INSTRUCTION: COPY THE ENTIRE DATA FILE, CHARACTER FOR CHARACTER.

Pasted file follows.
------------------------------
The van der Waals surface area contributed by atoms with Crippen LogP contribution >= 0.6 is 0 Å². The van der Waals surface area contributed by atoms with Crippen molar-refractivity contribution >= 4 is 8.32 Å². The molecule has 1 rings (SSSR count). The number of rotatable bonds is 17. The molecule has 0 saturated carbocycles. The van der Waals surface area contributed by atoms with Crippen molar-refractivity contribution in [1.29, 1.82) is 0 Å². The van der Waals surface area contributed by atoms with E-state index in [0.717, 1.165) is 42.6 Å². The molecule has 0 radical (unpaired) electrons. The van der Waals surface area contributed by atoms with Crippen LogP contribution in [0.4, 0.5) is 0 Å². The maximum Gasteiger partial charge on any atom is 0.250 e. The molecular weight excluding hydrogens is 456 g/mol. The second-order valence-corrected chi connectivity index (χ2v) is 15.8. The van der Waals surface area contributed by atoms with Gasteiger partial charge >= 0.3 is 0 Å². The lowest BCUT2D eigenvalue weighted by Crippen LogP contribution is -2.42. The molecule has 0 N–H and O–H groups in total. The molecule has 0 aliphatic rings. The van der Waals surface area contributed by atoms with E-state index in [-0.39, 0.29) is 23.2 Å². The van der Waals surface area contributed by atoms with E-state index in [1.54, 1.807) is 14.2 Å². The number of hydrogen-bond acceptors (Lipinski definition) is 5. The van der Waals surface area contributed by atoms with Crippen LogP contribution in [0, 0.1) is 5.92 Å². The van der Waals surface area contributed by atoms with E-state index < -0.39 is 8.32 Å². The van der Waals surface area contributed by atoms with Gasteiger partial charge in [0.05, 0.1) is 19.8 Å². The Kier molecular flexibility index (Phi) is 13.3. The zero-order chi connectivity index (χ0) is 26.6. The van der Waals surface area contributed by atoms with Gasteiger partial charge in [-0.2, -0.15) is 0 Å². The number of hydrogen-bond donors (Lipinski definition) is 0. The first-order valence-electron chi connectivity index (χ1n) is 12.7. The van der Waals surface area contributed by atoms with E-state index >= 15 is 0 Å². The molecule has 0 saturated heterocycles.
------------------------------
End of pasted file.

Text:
The van der Waals surface area contributed by atoms with Crippen LogP contribution >= 0.6 is 0 Å². The van der Waals surface area contributed by atoms with Crippen molar-refractivity contribution >= 4 is 8.32 Å². The molecule has 1 rings (SSSR count). The number of rotatable bonds is 17. The molecule has 0 saturated carbocycles. The van der Waals surface area contributed by atoms with Crippen molar-refractivity contribution in [1.29, 1.82) is 0 Å². The van der Waals surface area contributed by atoms with E-state index in [0.717, 1.165) is 42.6 Å². The molecule has 0 radical (unpaired) electrons. The van der Waals surface area contributed by atoms with Crippen LogP contribution in [0.4, 0.5) is 0 Å². The maximum Gasteiger partial charge on any atom is 0.250 e. The molecular weight excluding hydrogens is 456 g/mol. The second-order valence-corrected chi connectivity index (χ2v) is 15.8. The van der Waals surface area contributed by atoms with Gasteiger partial charge >= 0.3 is 0 Å². The lowest BCUT2D eigenvalue weighted by Crippen LogP contribution is -2.42. The molecule has 0 N–H and O–H groups in total. The molecule has 0 aliphatic rings. The van der Waals surface area contributed by atoms with E-state index in [-0.39, 0.29) is 23.2 Å². The van der Waals surface area contributed by atoms with E-state index in [1.54, 1.807) is 14.2 Å². The number of hydrogen-bond acceptors (Lipinski definition) is 5. The van der Waals surface area contributed by atoms with Crippen LogP contribution in [0, 0.1) is 5.92 Å². The van der Waals surface area contributed by atoms with E-state index < -0.39 is 8.32 Å². The van der Waals surface area contributed by atoms with Gasteiger partial charge in [0.05, 0.1) is 19.8 Å². The Kier molecular flexibility index (Phi) is 13.3. The zero-order chi connectivity index (χ0) is 26.6. The van der Waals surface area contributed by atoms with Gasteiger partial charge in [-0.2, -0.15) is 0 Å². The number of hydrogen-bond donors (Lipinski definition) is 0. The first-order valence-electron chi connectivity index (χ1n) is 12.7. The van der Waals surface area contributed by atoms with E-state index >= 15 is 0 Å². The molecule has 0 saturated heterocycles.